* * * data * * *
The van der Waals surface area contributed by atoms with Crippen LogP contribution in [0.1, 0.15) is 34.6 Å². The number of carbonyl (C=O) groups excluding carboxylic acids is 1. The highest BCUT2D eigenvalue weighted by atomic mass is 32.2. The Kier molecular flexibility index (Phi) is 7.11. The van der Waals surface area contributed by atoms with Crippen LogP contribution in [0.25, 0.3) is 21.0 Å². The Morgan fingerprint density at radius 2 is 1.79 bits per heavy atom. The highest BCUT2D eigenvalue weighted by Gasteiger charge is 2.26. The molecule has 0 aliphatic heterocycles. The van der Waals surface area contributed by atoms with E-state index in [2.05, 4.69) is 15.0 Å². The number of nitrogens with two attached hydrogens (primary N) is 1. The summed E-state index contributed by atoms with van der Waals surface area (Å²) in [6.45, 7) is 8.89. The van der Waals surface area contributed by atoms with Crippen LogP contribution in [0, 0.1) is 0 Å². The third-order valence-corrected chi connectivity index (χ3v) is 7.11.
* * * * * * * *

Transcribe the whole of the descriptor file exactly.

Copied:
The van der Waals surface area contributed by atoms with Crippen LogP contribution in [0.1, 0.15) is 34.6 Å². The number of carbonyl (C=O) groups excluding carboxylic acids is 1. The highest BCUT2D eigenvalue weighted by atomic mass is 32.2. The Kier molecular flexibility index (Phi) is 7.11. The van der Waals surface area contributed by atoms with Crippen LogP contribution in [0.25, 0.3) is 21.0 Å². The Morgan fingerprint density at radius 2 is 1.79 bits per heavy atom. The highest BCUT2D eigenvalue weighted by Gasteiger charge is 2.26. The molecule has 0 aliphatic heterocycles. The van der Waals surface area contributed by atoms with E-state index in [2.05, 4.69) is 15.0 Å². The number of nitrogens with two attached hydrogens (primary N) is 1. The summed E-state index contributed by atoms with van der Waals surface area (Å²) in [6.45, 7) is 8.89. The van der Waals surface area contributed by atoms with Crippen LogP contribution in [0, 0.1) is 0 Å². The third-order valence-corrected chi connectivity index (χ3v) is 7.11.